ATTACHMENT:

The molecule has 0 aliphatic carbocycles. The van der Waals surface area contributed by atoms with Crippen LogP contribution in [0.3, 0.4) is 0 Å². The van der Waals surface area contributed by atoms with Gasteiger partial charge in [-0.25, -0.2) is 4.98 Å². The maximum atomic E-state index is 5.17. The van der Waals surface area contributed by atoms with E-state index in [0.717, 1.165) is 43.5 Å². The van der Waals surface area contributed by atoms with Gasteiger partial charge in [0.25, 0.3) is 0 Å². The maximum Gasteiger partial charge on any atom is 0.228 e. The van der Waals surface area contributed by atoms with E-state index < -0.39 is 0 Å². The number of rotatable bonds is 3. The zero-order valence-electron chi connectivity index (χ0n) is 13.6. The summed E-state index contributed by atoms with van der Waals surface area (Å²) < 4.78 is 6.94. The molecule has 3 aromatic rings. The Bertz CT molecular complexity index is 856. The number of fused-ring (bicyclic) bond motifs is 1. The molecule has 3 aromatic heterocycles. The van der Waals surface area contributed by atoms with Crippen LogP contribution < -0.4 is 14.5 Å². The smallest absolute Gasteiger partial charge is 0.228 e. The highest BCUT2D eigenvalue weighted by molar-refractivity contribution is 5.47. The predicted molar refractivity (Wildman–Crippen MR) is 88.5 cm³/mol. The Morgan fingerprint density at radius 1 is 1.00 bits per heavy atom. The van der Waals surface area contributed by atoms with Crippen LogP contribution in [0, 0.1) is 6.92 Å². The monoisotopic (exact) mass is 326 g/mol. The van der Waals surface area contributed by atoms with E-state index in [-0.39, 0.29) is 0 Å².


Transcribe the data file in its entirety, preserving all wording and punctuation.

The molecule has 0 aliphatic carbocycles. The van der Waals surface area contributed by atoms with Crippen LogP contribution in [0.3, 0.4) is 0 Å². The van der Waals surface area contributed by atoms with Gasteiger partial charge in [-0.25, -0.2) is 4.98 Å². The maximum atomic E-state index is 5.17. The van der Waals surface area contributed by atoms with E-state index in [0.717, 1.165) is 43.5 Å². The van der Waals surface area contributed by atoms with Gasteiger partial charge in [0.25, 0.3) is 0 Å². The maximum Gasteiger partial charge on any atom is 0.228 e. The van der Waals surface area contributed by atoms with E-state index < -0.39 is 0 Å². The number of rotatable bonds is 3. The zero-order valence-electron chi connectivity index (χ0n) is 13.6. The summed E-state index contributed by atoms with van der Waals surface area (Å²) < 4.78 is 6.94. The molecule has 3 aromatic rings. The Bertz CT molecular complexity index is 856. The number of fused-ring (bicyclic) bond motifs is 1. The molecule has 3 aromatic heterocycles. The van der Waals surface area contributed by atoms with Crippen LogP contribution < -0.4 is 14.5 Å². The smallest absolute Gasteiger partial charge is 0.228 e. The highest BCUT2D eigenvalue weighted by molar-refractivity contribution is 5.47. The predicted molar refractivity (Wildman–Crippen MR) is 88.5 cm³/mol. The Morgan fingerprint density at radius 1 is 1.00 bits per heavy atom. The van der Waals surface area contributed by atoms with Crippen LogP contribution in [0, 0.1) is 6.92 Å². The monoisotopic (exact) mass is 326 g/mol. The van der Waals surface area contributed by atoms with E-state index in [-0.39, 0.29) is 0 Å².